If you ever see small, white lumps on the tonsils in the back of your throat, you can be sure that you’ve got tonsilloliths, otherwise known as tonsil stones. Whilst looking pretty nasty, these can also be a major cause of bad breath so should be dealt with as soon as possible. Knowing how to get rid of tonsil stones isn’t common knowledge. Here are a few ideas that can really work.
So just what are tonsilloliths? They are actually small clusters of material that settle in the tonsil crevices. This accumulation contains sulphur compounds, mucus from post-nasal drip and calcium amongst other pleasant substances! They have the appearance of a small white ball or stone lodged in throat area and are easy to spot with a mirror.
Now although they are not actually harmful or even painful, many people want to know how to get rid of tonsil stones because they can cause horrible halitosis, which is not nice for those around you nor any good for self-esteem. This is a direct result of the sulphur compounds combining with the anaerobic bacteria present in the mouth, particularly under the tongue.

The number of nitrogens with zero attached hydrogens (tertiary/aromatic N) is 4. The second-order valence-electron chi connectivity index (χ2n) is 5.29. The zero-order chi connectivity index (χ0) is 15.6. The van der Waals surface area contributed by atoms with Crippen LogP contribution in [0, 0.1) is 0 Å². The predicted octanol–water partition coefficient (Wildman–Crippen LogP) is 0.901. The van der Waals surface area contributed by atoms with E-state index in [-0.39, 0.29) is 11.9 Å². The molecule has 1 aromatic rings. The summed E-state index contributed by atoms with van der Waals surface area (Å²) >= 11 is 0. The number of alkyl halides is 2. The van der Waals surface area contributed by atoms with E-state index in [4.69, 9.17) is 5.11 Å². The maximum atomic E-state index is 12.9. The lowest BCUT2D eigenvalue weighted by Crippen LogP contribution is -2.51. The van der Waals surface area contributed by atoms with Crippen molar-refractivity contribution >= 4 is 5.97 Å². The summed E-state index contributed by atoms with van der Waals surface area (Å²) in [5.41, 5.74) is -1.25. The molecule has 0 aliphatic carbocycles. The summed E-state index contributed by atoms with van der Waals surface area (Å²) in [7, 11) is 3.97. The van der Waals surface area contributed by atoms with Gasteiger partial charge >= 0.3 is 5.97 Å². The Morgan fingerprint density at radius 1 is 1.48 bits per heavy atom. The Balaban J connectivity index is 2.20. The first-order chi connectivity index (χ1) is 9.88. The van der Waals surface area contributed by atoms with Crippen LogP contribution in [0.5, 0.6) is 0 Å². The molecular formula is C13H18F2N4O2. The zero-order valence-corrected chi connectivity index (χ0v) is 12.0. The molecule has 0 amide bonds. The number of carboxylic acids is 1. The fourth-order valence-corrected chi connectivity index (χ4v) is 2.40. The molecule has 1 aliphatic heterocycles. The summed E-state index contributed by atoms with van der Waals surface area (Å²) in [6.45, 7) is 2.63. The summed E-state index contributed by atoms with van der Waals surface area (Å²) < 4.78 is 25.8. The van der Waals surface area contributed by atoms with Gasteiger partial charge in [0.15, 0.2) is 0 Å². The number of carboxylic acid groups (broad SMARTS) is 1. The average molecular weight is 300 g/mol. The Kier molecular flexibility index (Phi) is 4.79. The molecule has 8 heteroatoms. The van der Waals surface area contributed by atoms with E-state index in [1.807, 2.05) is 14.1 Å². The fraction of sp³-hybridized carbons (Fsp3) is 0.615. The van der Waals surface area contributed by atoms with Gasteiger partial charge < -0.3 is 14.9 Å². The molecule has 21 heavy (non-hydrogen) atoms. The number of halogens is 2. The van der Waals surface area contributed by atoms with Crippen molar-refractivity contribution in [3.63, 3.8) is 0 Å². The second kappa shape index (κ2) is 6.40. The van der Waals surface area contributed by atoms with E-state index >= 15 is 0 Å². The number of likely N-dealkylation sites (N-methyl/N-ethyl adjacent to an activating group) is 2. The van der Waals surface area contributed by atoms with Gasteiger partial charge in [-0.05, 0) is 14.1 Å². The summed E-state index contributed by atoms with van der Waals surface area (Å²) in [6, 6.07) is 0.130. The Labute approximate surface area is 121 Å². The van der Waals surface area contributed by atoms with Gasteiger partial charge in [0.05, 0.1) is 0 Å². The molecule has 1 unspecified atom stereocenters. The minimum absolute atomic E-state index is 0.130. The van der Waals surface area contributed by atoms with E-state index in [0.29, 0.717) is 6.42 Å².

There are a few options for treatment, ranging from the straightforward to actual surgery. The best starting point is to use an oral irrigator, the equivalent of a fireman’s hose for your mouth. This device, which is also great for removing plaque and food debris from between teeth, is a good start in knowing how to get rid of tonsil stones. If you have never used one of these, it is important to start at a low pressure in order to avoid damaging the tonsils themselves. They often attach directly to the sink tap, making them easy to use for anybody.
If this doesn’t do the trick, scraping them away (known in medical circles as curettage) is also possible. Some people even do this at home with a Q-tip (or your tongue if you can avoid the gag reflex), but this is not always a good idea. Getting a doctor to have a look is wise if you’re interested in this method.
With both of these two tricks, it is important to make sure that oral hygiene is respected. Washing the mouth out with a saline solution after attempting to remove stones can be a good idea for example.
A more modern treatment would be laser removal. This procedure is obviously a more radical solution given that it involves a local anaesthetic. The laser flattens the surface of the tonsils and particularly the edges of the tonsil crypts, which should prevent debris from settling and eventually forming into stones.
Whilst tonsilloliths are hardly a life-threatening condition, they can be unsightly and make life less than pleasant for the sufferer. Nobody likes to have bad breath and unless you know how to get rid of tonsil stones, halitosis is a likely result. Working through these steps from home measures to surgery if necessary should ensure that this problem can be treated as quickly as possible.